Advertising gets a bad rap these days. Many companies that provide data as a product for advertising have recently come under the microscope of not only tech gurus but governments as well. How did we get here and how can we get out of this mess? Is there a future for online ads in the wake of Ad Blockers? Can we ethically advertise to people without the mass collection of data?
How modern advertising helps
Modern online advertising services promise better targeting of your advertisements which gets you in front of the right people while also preventing you from wasting money on showing it to the wrong audience. Each impression and click costs money after all, and your product is going to change people's lives, they just don't know it yet!
This seems like a win-win-win situation. Businesses get their ads in front of the right audience, consumers get ads that they might actually care about, and websites can keep up and running by hosting advertisements that are specific to their audience. It's a vast improvement from back when you just threw money at a site and hoped it connected with the some of the audience.
And it's simple too! A business pays an advertising service to serve advertisements to their target market, a website owner adds a tiny of code to their site, and bam, everyone's happy!
How modern advertising hurts
Except, these advertising platforms start to show their ugly side.
Users begin to realize that sites they like to visit are getting increasingly slower. They also notice that they are hitting their phone service data cap a lot quicker. Then they notice that the next three sites they visit show them a watch they viewed a half an hour earlier, but don't actually care for.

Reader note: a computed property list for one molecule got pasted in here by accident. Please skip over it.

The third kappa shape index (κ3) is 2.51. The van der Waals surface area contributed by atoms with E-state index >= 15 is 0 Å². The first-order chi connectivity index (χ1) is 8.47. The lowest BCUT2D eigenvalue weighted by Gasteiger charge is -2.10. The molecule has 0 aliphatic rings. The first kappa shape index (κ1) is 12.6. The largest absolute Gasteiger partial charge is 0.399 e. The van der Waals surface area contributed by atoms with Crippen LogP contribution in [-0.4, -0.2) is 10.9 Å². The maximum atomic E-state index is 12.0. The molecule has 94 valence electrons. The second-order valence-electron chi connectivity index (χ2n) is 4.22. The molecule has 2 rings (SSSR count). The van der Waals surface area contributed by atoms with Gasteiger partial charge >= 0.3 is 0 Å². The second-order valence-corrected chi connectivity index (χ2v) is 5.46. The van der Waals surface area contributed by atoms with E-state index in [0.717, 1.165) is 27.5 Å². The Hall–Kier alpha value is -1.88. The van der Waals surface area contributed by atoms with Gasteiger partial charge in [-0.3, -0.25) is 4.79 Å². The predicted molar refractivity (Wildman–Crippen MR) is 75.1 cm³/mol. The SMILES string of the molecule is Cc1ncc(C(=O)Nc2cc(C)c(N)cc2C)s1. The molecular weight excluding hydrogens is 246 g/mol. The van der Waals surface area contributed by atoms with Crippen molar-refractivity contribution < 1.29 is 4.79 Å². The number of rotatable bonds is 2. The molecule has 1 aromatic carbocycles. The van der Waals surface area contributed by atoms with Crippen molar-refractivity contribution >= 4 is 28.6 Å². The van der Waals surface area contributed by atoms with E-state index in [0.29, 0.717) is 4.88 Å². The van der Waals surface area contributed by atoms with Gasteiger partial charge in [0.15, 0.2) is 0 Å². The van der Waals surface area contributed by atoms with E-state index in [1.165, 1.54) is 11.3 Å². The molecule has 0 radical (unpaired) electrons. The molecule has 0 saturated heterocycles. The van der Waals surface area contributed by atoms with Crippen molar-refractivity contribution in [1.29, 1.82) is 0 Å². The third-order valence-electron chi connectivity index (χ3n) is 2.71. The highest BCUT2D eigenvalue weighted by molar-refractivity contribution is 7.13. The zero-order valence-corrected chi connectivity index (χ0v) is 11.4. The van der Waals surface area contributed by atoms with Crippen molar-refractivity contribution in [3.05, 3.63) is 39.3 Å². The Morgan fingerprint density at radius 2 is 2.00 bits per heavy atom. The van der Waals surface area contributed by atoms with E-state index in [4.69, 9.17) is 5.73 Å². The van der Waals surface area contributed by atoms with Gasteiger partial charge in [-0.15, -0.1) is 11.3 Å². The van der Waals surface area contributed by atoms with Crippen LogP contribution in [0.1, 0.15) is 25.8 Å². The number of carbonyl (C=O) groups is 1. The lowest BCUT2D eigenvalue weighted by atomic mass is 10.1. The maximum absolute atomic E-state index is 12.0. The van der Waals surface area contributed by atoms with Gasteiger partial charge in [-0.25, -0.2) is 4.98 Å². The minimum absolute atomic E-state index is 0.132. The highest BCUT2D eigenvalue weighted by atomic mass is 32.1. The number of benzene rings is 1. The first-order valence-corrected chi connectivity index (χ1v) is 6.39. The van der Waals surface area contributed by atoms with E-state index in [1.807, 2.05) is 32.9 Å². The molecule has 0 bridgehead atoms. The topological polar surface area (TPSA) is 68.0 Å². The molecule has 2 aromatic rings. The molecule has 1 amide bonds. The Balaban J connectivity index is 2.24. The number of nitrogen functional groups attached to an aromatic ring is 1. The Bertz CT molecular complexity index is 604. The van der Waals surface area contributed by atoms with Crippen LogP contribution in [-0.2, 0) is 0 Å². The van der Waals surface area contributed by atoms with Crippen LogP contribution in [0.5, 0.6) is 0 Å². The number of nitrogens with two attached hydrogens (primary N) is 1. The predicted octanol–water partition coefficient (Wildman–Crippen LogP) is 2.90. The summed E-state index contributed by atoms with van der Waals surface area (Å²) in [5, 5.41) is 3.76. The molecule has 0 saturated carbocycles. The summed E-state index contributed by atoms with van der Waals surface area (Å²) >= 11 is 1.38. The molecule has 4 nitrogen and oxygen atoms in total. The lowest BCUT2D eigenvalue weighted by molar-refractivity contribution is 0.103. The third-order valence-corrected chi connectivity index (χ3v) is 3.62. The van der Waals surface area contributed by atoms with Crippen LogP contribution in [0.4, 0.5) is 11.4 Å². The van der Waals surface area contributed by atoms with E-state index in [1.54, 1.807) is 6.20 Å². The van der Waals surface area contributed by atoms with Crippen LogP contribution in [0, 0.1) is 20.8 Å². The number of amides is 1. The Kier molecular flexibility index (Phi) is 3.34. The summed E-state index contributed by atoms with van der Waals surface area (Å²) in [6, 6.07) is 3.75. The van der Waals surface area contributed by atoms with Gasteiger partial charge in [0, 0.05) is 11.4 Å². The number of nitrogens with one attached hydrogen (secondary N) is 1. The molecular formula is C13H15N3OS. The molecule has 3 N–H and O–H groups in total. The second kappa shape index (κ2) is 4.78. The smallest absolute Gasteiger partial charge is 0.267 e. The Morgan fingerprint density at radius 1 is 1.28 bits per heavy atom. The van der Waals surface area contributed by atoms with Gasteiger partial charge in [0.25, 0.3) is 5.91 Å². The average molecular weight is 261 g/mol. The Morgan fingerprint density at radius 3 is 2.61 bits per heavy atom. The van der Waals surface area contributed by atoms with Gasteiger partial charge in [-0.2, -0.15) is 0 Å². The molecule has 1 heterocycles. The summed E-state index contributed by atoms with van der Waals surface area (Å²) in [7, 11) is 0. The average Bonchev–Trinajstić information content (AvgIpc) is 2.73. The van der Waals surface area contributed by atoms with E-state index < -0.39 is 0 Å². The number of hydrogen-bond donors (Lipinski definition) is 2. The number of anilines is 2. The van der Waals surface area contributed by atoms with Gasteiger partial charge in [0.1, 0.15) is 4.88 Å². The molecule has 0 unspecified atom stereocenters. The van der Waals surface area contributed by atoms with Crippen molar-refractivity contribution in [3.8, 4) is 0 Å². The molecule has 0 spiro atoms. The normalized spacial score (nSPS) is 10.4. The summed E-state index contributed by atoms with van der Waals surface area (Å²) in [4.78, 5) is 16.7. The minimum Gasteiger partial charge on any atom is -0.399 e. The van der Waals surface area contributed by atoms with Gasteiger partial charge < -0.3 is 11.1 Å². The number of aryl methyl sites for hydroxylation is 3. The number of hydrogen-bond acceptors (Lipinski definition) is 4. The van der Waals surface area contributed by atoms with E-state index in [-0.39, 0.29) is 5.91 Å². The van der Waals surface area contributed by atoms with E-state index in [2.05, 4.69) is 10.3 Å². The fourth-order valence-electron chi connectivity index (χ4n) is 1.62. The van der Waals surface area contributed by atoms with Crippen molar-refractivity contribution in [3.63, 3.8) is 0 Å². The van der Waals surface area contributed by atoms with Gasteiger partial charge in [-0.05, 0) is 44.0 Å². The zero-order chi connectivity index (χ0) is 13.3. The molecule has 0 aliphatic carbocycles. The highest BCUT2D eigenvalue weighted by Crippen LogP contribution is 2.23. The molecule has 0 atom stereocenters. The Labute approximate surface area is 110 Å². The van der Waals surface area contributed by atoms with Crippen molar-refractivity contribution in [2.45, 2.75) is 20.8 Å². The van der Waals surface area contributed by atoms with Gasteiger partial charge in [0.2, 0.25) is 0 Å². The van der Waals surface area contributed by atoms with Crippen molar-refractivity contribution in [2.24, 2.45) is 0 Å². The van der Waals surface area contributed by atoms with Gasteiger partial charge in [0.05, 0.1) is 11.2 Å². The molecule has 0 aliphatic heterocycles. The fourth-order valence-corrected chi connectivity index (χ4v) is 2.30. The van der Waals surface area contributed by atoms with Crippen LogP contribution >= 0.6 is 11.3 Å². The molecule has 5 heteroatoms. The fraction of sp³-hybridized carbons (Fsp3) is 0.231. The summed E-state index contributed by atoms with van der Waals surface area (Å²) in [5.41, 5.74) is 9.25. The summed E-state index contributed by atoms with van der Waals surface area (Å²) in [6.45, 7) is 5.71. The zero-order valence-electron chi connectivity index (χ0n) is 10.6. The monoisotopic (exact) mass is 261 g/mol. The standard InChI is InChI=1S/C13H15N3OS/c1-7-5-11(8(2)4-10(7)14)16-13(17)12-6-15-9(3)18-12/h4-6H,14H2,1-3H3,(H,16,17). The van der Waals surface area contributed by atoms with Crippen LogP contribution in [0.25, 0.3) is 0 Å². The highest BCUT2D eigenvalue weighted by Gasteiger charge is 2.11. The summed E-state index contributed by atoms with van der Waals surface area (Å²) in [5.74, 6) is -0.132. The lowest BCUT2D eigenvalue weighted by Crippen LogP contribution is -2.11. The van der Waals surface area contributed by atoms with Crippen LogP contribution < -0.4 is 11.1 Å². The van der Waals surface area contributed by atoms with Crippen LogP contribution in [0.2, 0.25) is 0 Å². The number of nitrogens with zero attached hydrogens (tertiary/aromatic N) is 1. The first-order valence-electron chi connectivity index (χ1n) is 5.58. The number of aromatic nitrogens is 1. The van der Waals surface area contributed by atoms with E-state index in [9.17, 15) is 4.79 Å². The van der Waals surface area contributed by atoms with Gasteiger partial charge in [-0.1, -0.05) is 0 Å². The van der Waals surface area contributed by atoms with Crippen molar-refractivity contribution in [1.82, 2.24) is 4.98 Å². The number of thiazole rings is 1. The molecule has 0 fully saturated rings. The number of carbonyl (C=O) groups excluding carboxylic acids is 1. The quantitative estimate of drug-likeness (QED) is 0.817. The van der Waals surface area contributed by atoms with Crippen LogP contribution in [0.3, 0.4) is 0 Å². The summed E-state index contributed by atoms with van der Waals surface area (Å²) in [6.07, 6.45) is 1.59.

At first, everyone just sees it as a necessary evil. What else is going to pay for the servers these sites are running on? So for several years, sites get slower, more data on site visitors is gathered and people slowly become numb to advertisements. Governments start taking an interest in data that once seemed benign and start using it to their advantage.
The rise of Ad Blocking
Then people decide that they've had enough and start to fight back. They realize that they can block these advertisements. This saves space on the page, makes site loading incredibly faster, and prevents sites from gathering data that they don't really want in databases.
The people rejoice! They're taking back the internet and making it easier to use.
The wrong response to Ad Blocking